Direct Deception Not Necessary in Consumer Fraud By Omission, Rules Appeals Court

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In a consumer fraud class action, the Fifth District Court of Appeal has ruled that consumers may sue over a manufacturer's intentional suppression of important facts, even when when disclosure of the hidden information would have alerted the consumer to the product's dangers and caused the consumer not to purchase the product. In De Bouse v. Bayer, 5-06-0077 (Oct. 9, 2008), plaintiff Teresa De Bouse filed a proposed class action against pharmaceutical companies Bayer and GlaxoSmithKline, as well as several individuals, alleging that they violated the Illinois Consumer Fraud and Deceptive Business Practices Act by intentionally concealing information casting doubt on the safety and efficacy of the statin drug Baycor.

This is actually the second appellate decision in De Bouse; the Illinois Supreme Court had returned it to the appeals court with instructions to reconsider it in light of a contemporary decision on the Consumer Fraud Act called Barbara's Sales v. Intel Corp., 227 Ill. 2d 45, 879 N.E.2d 910 (2007). In that case, the state Supreme Court held that claims that a product was "the best" was "puffing" (routine exaggeration by advertisers) and did not amount to deception. Thus, a deceptive advertising campaign was not enough to violate the Consumer Fraud Act in this case, the Supreme Court ruled. The Fifth District, on remand, pointed out that while the drug makers were accused of a deceptive advertising campaign, their campaign was not "puffing" and involved alleged suppression of material facts so Barbara's Sales did not apply.

The original appeal to the appeals court came with three certified questions:
1. May a consumer who bought a drug that was later recalled for safety reasons bring a Consumer Fraud Act case, even if she was not directly marketed to?
2. Is offering a drug for sale an implicit representation that it's safe, under Illinois law, such that the manufacturer is liable under the Consumer Fraud Act?
3. Are omissions or fraudulent statements, made to a third party but intended to influence a consumer's decisions, enough to support a Consumer Fraud Act claim?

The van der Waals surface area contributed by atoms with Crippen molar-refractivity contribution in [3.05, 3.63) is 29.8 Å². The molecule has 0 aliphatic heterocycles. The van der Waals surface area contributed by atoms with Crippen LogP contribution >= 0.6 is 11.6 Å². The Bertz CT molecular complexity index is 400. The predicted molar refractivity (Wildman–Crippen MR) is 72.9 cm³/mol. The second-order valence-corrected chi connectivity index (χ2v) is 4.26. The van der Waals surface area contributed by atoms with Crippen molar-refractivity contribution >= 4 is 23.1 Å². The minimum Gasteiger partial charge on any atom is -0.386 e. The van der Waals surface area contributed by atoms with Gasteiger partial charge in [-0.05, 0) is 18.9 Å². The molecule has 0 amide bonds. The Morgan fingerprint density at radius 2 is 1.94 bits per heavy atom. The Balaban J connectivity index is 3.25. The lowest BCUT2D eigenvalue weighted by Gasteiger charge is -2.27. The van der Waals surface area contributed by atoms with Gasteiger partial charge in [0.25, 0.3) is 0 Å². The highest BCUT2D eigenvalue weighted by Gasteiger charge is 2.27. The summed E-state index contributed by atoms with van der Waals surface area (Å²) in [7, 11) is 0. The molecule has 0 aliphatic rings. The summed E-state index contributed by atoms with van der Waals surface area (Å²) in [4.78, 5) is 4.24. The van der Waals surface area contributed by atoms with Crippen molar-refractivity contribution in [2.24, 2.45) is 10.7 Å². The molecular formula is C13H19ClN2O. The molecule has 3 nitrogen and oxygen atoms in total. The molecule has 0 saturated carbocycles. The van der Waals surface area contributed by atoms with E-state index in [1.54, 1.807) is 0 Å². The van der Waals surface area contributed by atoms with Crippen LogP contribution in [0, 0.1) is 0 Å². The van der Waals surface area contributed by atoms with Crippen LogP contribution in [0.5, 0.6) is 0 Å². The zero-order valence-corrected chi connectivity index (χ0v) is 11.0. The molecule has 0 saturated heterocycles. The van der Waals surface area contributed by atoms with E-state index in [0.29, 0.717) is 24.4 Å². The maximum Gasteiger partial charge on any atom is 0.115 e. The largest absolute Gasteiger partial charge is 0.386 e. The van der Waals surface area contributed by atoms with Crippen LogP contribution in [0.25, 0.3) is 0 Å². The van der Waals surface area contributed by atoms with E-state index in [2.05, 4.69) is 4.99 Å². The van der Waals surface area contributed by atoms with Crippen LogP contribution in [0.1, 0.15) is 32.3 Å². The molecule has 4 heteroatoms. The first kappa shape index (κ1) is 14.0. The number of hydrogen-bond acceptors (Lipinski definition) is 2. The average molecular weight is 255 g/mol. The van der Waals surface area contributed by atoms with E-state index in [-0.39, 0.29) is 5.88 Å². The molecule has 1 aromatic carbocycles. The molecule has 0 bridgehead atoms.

On remand, the appeals court pointed out that the drug makers in this case are accused of indirect deception -- that is, deception of a decision-maker that the plaintiff trusted, her doctor -- and deception by silence or concealment. The state Supreme Court has ruled that both are forms of fraud under the Consumer Fraud Act, the appeals court said, and thus it can answer yes to questions one and three. It declined to answer question two because it mixes questions of fact and law, which is impermissible under Illinois Supreme Court Rule 308(a). Finally, the appeals court denied the defendant's appeal of class certification as untimely, despite a clerical error that delayed notice of the certification. The remainder of the case was remanded to the trial court. Justice Welch, dissenting, argued that defendants should have been granted summary judgment because the plaintiff has admitted that she was not directly deceived.

Based in Chicago and Oak Brook, Ill., DiTommaso-Lubin protects consumers' rights in health care product fraud cases and class action lawsuits. If you've been harmed by a defective prescription drug or other health product and you'd like to learn more about your legal options, please contact our Chicago class action lawyers and consumer attorneys today for a free consultation.

Appeals Court Rules Contract Not Valid After 'Material Modifications'

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Changes to a contract invalidated a business owner's agreement to sell his auto dealership, the Illinois Third District Court of Appeal has ruled. In Finnin et al v. Bob Lindsay Honda-Toyota, 3-05-0428 (June 29, 2006), the court ruled that a trial court properly granted summary judgment to the defendant, because the plaintiffs made material changes to the contract that was allegedly breached.

The dispute dates to March of 2002, when the three plaintiffs, including Michael Finnin, approached defendant Robert Lindsay about selling his Toyota-Honda dealership in Knox County. The parties, and their lawyers, worked out the details of the sale over several months and eventually signed an agreement incorporating those details. In August, an assistant to Lindsay's attorney sent a copy of the agreement, with all of the agreed-on conditions that were then current, and with Lindsay's signature. On receipt, the plaintiffs' attorney noticed two mistakes, including a substantially lower purchase price than the parties had agreed on. The attorneys discussed the problem at the time, and Lindsay's attorney suggested that the draft be returned so that he could send out a corrected version. The plaintiffs' attorney took no action.